We just purchased our first TT. When we were doing our walk through, the dealer informed us that we should not have the refridgerator on while towing because this could result in the pilot blowing out. Has anyone had this problem?
We always turn off our refrigerator before we leave...for the few hours that it's off, it will not lose much in the way of temperature. Besides, it's not a good idea to be traveling with the propane on; you particularly don't want it on when you are refueling or going thru tunnels and could cause real problems if you're in an accident.
Not being an expert in this subjext, all I can say is I have towed travel trailers thousands of miles and never had a ref go out while on gas. I use electric current when I can. Yet, I pull my Holiday Rambler with the fridge running on gas. The one time I have had a problem keeping the unit lit was due to the flue needing cleaning. Once I cleaned the flue, the unit remained lit.
As to whether it has a pilot light or electronic ingition, I cannot say. I know I press a button to light the gas.
We have pulled a trailer or run a motorhome for 18 years now and always run with the refig on. We do always turn off the refig when we are at a gasoline island.
I'd worry more about that 20 to 55 gallons of gasoline is a sheetmetal tank hanging right below you rear end.
I have yet to see a verified story of an RV blowing up due to the propane being on.
Amateur Radio Operator.
Vintage 1989 Avion Silver, 34V, toted by a 2002 F350, crewcab dually, 7.3L,4.10 axle,SCMT. Travel with one miniature Schnauzers, one standard schnauzer and one African Gray parrot. Practicing for retirement!
I can't speak to your exact unit, but, most RV appliances today have a thermocuple sensor that will shut off the gas valve if the flame goes out. As stated by others, most of todays refrigerators are electronic ignition and will just relight as they need too.
If it is a problem, a trick a RV appliance repairman once showed me is to get an appropriate size residential furnace filter and place it just inside the access door to the fridge, this will stop sever side winds from "blowing" out your fridge.
As to turning the unit off, I have heard of people doing this but as I tend to travel up to 8 hours in a day durring summer I just can't imagine that your ice-cream won't melt on you! The poor fridge had a hard time keeping up with the 100 degree temps in AZ this year set on the full setting!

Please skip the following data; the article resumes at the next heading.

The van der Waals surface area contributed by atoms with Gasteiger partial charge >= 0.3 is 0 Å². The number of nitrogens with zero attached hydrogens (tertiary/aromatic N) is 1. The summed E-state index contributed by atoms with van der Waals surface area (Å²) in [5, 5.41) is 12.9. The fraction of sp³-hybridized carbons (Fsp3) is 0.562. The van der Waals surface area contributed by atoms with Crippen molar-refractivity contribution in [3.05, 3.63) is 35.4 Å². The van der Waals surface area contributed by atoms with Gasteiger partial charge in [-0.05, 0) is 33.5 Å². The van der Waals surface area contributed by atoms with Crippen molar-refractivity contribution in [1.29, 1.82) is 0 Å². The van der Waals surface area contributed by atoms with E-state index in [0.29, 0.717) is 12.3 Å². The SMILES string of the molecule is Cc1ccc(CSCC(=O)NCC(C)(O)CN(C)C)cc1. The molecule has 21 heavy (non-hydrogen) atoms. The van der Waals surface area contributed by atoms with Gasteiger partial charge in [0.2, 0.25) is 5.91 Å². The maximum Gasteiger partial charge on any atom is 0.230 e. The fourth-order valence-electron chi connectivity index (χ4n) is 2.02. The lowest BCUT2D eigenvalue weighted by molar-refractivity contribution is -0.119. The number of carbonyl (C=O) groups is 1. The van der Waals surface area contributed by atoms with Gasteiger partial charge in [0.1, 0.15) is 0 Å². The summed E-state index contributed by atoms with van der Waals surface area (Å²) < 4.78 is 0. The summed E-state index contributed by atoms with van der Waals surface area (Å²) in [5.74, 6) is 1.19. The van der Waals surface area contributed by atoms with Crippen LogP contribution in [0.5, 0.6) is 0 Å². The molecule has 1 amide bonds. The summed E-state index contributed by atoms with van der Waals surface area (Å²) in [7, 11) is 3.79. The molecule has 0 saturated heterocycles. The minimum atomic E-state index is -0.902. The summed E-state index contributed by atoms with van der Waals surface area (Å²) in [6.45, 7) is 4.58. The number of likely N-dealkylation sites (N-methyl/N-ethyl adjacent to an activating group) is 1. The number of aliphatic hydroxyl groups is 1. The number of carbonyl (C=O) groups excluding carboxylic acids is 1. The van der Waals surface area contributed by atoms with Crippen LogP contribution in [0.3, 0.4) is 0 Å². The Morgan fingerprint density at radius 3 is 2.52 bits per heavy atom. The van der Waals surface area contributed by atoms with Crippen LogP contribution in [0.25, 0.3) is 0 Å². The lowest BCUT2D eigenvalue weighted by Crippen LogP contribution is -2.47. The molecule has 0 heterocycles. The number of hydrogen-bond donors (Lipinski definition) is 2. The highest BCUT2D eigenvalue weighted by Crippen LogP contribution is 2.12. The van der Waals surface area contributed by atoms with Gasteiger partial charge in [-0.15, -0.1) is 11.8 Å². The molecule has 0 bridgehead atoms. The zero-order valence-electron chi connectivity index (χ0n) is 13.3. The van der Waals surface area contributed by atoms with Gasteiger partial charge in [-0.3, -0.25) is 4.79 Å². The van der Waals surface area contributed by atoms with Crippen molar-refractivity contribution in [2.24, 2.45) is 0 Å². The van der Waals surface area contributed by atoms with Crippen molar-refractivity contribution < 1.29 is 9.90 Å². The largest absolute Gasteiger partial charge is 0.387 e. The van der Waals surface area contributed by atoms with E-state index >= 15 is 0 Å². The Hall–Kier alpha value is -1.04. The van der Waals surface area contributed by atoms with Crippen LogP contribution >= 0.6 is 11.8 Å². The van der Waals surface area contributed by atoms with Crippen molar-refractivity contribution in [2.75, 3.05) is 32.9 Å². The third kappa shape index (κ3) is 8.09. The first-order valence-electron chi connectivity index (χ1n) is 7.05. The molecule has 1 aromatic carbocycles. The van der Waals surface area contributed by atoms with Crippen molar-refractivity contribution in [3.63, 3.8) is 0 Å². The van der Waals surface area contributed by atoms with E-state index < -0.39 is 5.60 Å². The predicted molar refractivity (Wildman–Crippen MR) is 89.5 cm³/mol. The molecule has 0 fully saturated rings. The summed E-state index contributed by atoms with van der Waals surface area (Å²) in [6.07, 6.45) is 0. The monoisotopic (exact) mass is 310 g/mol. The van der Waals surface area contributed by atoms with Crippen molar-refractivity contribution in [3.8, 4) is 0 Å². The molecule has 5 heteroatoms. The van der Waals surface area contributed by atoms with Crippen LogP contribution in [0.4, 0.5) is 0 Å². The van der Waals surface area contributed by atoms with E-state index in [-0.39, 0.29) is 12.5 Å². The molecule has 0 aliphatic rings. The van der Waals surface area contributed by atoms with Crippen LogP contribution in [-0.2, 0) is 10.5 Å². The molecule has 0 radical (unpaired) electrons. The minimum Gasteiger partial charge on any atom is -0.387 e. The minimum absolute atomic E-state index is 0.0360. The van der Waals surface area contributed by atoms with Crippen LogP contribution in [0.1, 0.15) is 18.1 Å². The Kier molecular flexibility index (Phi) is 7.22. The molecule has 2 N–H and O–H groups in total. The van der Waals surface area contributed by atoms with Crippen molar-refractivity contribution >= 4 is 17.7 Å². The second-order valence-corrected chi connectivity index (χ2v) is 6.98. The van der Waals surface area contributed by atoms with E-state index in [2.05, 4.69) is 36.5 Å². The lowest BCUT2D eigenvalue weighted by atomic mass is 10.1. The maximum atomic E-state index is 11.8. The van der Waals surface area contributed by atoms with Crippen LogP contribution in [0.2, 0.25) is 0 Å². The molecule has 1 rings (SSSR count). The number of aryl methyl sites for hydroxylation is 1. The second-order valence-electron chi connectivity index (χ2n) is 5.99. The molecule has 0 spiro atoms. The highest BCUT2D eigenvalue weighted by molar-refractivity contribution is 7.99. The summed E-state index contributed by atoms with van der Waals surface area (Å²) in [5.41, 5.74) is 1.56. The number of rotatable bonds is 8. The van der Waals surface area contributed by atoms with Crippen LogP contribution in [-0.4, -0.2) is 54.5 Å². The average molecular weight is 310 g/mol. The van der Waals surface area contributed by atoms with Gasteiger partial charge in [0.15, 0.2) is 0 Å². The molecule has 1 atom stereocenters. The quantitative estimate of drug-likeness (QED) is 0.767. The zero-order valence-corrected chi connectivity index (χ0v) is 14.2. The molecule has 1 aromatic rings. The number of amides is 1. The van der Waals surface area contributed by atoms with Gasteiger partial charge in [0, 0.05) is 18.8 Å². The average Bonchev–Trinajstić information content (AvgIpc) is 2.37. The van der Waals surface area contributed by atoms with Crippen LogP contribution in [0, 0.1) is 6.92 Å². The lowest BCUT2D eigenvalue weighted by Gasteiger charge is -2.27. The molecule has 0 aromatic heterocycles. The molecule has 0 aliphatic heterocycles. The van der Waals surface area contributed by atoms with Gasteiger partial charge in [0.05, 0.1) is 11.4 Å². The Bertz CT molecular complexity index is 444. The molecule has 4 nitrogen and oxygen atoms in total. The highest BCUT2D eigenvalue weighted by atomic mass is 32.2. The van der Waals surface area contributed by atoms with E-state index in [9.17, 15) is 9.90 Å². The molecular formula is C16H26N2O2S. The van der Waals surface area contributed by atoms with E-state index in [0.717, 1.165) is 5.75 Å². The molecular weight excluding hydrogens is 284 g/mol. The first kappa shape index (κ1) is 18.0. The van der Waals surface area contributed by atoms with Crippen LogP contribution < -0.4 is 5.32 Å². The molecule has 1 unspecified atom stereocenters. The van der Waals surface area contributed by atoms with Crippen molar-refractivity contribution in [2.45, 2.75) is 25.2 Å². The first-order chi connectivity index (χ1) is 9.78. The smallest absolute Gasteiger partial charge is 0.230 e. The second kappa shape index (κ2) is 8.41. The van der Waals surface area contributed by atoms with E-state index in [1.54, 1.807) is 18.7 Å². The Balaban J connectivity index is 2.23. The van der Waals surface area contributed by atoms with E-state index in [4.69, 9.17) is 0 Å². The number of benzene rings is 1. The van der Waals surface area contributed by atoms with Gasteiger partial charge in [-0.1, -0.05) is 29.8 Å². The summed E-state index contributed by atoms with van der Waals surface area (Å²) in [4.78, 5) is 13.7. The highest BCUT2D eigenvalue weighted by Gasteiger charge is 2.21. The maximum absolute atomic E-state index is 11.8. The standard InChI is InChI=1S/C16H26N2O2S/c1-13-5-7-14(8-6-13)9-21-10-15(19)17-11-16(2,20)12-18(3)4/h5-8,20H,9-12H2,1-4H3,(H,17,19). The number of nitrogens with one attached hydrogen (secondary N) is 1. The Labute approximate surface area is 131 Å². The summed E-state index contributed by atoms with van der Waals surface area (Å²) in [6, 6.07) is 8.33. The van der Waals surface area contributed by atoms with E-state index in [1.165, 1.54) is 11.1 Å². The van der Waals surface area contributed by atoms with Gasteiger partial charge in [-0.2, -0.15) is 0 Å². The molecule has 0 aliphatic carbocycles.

2009 Forest River Georgetown 378TS
1998 Jeep Wrangler Toad
1998 Skeeter ZX202C Bass boat
The Trail Starts Here!
"I can fix it, and if I can't fix it, I can fix it so nobody can fix it!"
I got my first TT around 1980 and have always traveled with the refrigerator on, through 3 TT and 2 MH, and never had the pilot light go out. Two of those TT were the ones you had to go outside to light the pilot, the other one had a push button. Both MH had electronic ignition. I have read where some units have that problem and all people did was install some kind of shield to block the wind.
I did travel approximately 8 hours one day with the refrigerator off, old age and I forgot to turn in on, with current MH and, yes, the ice cream did melt and created quite a mess. I now check each time before sitting in the drivers seat. I do shut the it off each time I fill up with gas.
My suggestion; give it a try and see what happens before worrying about it.
I live in my own little world. But it's OK. They know me here.
Is there no end to asking this question? Do a search and you'll find more then enough information on this subject. As far as I can see over the last year or so, there is no majority of RV'ers who can agree on leaving gas on or off and no proof that leaving it on is dangerous.
Jim (KC2JJQ) & Sally
Meandering to a different drummer
2002 KSDP 3669
98 Ford Escort Toad
Good Sam Life Member, FMCA F289973 SKIP 76907
As a lot of people have said before me - I never turn the refer off. It switches from propane to 120 volt when electric is available and back when I disconnect. I have never had the flame blow out, nor have I ever encountered a problem. Most of the time I even forget to turn it off when refueling, but I have been reminded by the strong odor of gasoline at some fuel islands. I've been motorhoming since 1985.
1997 Southwind Storm 32'
Toad: 1991 Ford Taurus
Retired and loving it~!